The training starts months in advance. Every two years, the world's finest chefs converge on Lyon, France, to duke it out in starched whites for the culinary equivalent of the Olympic gold medal. The training involves daily physical workouts, leaving home restaurants behind for weeks at a time, and living in Lyon to get accustomed to the culture, the language, even the weather.
Why bother? For winners, it can be life-changing. "It can mean everything for your career -- the kinds of things you only dream about," says local chef célèbre Gavin Kaysen of Spoon and Stable. This year he'll be coaching the next Bocuse d'Or hopeful from the U.S.
Kaysen himself was the chosen chef (every country sets its own standards for how a chef gets selected; sometimes they compete for the honor, other times they compete to compete) to represent America in 2007. He didn't win -- the French and the Scandinavians tend to do very well, the French having taken three of the last five titles, the others claimed by Denmark and Norway.
In fact, traditionally, America has not done well in the competition, despite our high quality of chefs and cuisine. The competition is televised all over Europe and is considered a spectator sport, yet Americans hardly register it.
Something needed to change, so in 2008 "Ment'or" was formed, a support system for competing chefs from the United States. With chef Daniel Boulud at the reins, support has taken the form of a house set aside next to the French Laundry specifically designed for training sessions, a storage space in Lyon with enough equipment to open a restaurant, and a scholarship fund.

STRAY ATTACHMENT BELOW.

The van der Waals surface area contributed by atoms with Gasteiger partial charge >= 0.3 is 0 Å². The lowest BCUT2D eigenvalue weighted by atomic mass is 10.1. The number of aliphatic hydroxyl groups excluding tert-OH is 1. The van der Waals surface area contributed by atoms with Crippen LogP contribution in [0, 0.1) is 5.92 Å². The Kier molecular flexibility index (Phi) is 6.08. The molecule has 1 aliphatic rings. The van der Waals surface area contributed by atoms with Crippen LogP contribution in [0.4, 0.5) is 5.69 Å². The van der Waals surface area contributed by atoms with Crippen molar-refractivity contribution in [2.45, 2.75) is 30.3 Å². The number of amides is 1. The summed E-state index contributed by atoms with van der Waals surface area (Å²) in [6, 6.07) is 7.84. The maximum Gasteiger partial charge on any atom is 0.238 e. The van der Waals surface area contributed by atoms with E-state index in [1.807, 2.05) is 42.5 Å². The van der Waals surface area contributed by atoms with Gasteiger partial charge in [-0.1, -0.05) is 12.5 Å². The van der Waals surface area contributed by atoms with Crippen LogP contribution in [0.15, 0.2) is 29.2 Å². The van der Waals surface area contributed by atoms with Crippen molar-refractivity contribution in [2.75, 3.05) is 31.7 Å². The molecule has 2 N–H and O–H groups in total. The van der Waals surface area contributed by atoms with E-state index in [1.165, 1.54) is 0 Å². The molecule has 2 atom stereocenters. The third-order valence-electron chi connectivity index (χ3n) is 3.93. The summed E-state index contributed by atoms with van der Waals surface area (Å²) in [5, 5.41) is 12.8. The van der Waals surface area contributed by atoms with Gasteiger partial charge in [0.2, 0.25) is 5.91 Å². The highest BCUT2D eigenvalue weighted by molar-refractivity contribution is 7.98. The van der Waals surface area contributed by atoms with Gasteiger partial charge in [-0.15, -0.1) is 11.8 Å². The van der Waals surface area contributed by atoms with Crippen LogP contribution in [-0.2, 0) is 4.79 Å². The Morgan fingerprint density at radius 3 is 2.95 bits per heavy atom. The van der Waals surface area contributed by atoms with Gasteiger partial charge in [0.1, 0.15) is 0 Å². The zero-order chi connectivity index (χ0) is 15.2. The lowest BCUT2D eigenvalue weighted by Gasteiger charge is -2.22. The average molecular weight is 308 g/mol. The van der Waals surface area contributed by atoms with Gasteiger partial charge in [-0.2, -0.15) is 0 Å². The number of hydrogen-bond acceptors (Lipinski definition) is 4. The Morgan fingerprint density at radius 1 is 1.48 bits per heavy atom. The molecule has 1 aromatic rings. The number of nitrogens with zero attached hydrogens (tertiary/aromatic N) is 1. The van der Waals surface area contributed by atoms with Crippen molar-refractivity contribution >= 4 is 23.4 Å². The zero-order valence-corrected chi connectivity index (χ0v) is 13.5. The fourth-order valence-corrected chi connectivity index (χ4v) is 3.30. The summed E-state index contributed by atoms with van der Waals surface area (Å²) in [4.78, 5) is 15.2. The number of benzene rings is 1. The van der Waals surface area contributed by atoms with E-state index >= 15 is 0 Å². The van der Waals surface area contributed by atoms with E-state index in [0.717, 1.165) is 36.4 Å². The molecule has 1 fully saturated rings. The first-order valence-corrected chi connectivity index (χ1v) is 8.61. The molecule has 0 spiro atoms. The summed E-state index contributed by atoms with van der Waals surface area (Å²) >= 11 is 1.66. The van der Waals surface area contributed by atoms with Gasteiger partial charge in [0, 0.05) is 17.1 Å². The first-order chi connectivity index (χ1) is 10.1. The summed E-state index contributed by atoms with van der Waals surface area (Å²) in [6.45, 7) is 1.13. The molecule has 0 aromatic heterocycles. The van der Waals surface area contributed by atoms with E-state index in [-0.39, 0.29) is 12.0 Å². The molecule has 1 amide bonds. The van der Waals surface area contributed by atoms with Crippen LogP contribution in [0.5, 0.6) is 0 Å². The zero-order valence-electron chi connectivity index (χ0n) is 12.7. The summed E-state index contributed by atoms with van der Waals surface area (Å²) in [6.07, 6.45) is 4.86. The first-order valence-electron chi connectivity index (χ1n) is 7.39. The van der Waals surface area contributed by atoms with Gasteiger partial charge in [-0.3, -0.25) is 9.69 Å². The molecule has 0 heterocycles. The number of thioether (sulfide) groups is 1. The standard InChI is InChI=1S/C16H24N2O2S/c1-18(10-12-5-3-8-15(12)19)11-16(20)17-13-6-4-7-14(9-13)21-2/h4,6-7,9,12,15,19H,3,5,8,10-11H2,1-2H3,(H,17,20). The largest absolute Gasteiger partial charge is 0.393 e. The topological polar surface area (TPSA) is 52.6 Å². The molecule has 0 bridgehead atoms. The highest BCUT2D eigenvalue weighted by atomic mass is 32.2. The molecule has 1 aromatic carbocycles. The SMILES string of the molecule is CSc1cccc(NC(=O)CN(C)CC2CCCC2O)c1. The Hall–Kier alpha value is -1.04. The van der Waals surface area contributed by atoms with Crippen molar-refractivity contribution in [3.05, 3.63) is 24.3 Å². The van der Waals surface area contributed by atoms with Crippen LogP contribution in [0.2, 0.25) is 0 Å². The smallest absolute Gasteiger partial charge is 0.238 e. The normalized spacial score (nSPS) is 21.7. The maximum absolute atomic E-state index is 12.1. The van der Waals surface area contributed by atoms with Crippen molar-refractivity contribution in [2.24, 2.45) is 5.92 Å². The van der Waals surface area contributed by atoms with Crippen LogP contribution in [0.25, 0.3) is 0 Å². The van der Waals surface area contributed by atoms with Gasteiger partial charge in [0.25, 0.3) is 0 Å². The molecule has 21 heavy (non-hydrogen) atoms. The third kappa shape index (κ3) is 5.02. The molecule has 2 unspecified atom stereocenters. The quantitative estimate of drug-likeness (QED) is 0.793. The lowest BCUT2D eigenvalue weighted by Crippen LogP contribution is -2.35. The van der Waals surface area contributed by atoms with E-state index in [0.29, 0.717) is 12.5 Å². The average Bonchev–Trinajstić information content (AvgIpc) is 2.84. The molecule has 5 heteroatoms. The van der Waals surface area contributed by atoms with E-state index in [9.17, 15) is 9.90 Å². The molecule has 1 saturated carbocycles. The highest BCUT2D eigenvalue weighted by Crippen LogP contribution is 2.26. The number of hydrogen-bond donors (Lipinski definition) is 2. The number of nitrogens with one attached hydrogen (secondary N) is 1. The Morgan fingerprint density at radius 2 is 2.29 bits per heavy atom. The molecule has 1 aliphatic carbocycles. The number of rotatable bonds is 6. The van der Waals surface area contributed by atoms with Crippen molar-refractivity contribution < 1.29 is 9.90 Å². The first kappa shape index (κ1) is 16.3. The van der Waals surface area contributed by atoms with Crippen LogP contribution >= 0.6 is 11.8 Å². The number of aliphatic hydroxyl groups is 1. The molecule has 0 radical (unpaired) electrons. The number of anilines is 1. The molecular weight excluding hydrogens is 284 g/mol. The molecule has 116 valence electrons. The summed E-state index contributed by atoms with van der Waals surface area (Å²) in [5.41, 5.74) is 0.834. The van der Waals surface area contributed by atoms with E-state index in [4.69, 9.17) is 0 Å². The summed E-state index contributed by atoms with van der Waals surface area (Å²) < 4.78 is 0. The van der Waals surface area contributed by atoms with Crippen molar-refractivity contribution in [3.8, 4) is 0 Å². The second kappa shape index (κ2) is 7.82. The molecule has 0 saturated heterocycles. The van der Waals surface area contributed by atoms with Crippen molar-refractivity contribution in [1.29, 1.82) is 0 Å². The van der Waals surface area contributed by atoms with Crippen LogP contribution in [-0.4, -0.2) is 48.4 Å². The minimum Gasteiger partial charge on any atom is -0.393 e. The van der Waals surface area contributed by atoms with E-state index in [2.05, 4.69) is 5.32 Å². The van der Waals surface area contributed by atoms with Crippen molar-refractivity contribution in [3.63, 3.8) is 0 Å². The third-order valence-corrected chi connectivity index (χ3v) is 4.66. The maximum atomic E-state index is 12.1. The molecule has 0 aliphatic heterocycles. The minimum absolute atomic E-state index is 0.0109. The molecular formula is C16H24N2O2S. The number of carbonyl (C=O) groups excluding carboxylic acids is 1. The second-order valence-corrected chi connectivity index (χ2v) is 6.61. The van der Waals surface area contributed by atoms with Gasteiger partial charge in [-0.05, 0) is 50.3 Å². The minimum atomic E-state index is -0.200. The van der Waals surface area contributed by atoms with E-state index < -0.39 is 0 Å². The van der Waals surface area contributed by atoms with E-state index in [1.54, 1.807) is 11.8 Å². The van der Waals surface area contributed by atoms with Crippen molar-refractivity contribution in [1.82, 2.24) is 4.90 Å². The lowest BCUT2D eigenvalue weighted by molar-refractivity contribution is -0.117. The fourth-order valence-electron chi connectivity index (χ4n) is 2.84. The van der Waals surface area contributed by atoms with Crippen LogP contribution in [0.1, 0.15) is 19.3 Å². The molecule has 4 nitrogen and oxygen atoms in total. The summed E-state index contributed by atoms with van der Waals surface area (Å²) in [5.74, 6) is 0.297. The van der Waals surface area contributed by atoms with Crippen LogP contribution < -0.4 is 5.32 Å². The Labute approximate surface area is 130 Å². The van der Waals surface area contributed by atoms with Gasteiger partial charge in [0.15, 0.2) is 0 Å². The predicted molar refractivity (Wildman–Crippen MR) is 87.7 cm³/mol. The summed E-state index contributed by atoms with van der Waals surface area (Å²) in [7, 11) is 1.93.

Past competitors assist in coaching current ones. This year's competitor is Philip Tessier, executive sous chef of the French Laundry, along with his commis, or assistant Skylar Stover, chef de partie of the French Laundry.
Training and preparations are the stuff of real Olympians; for instance, when Kaysen learned that the protein he would be tasked with presenting was Bresse chicken, he was forced to move to Lyon to train. The product has appellation d'origine contrôlée status and could not be exported to the U.S. His commis had to come along, naturally, but could not afford to pay rent back home, so Kaysen paid him out of his own paycheck.
"You have to get up at the same time every day and do the same workout routine because it's very important for the physical stamina. During the competition you can't stop moving for five and a half hours. And, your body physically tastes things differently when you're under that much stress, so we literally have to weigh everything out, down to the salt and pepper."
Kaysen's team of co-coaches includes the heaviest hitters in the industry: Daniel Boulud, Thomas Keller, Grant Achatz of Alinea to name only a few.
This year's competition takes place on January 27 and 28, and Kaysen will be leaving his fledgling local restaurant, Spoon and Stable, behind for 10 days. Is he nervous? Not really. "There's 76 people who work in this restaurant and they are very competent. It's not just me."
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